Part of your stage persona is speaking better French than the average Englishman - how did that come about?

It’s true that I speak French without an accent, partly because we lived in France for five years when I was a child, which really trained my ear to the accent, partly because my mother took care to invite French exchange students to stay every summer, and, of course, partly because my degree was in Spanish and French. Adeline, my wife, who is also now my manager, is French too, which of course helps! Also, I’ve travelled a lot. I’ve spent time in Canada, Spain, and Australia and I think I’ve just got good at doing accents.”

Do you only do stand-up in Paris?
I do work mainly in Paris, but I went to Australia in July for the French festival, which was great. The audiences were mainly French expats. I also did some gigs in Hong Kong and Shanghai which were great fun. What’s nice is that my videos have made me better known; they are massive audience-builders.”

So how did the videos come about?
It basically was me and a mate messing about. We just made this video about kissing, ‘faire la bise’ in French. It’s such a minefield, you never know which side to start or how many to do. So we made a video about it, posted it on YouTube and sent it to some mates and it went viral. Within a week the BBC were running it, and the Guardian; it was everywhere.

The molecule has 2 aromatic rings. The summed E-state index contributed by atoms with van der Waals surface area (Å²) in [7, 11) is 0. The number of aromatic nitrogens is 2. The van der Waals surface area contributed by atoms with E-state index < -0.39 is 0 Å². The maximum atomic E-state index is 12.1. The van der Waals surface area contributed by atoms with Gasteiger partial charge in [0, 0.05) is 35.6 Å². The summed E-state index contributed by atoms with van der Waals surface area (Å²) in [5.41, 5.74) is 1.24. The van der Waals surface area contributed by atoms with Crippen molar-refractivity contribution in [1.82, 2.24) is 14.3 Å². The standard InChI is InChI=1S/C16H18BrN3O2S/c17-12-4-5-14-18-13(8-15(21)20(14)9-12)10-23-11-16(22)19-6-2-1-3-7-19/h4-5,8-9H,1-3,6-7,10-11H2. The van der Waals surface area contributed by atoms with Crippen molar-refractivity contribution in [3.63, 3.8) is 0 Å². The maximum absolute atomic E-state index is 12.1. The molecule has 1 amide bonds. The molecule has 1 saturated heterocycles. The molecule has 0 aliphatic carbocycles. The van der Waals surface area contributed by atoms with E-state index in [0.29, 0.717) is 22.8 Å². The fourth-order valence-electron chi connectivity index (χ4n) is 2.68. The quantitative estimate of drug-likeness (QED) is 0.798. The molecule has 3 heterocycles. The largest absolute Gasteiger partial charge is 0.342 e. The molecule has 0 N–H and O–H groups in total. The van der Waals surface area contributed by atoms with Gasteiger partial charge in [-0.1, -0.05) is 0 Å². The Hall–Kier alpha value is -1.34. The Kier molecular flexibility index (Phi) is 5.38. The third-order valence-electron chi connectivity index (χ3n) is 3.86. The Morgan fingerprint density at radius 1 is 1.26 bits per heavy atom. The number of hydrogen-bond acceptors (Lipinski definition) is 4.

That was when Canal Plus contacted me and asked me to make a series of short videos about the idiosyncrasies of France, and so ‘What the F**k, France!’ was born. I was amazed how tolerant they were about swearing and the subjects that we tackled. But after 34 of them, I stopped because I didn’t want it to get stale. And now I’m making ‘What’s Up, France?’ which is about what’s going on in the news. But I’m looking at ways of keeping it fresh, the news moves on so fast.”

So the French enjoy your take on French life?
“The French enjoy talking about themselves, and listening to foreigners talking about them is even better. And because so many of them still think the Brits are all prim and proper, they also love me shouting and waving my hands about. I think it works because I actually live here, it validates what I’m saying, I know the culture well and when I laugh at things, they find themselves agreeing! I do a lot of research to make sure I’ve got the right end of the stick about the way things are, about the social security system, etc. I really want to be accurate even though I’m doing comedy not documentary. Sometimes people think my sketches are documentaries and pick me up on tiny points, but honestly, I’m doing it for laughs!”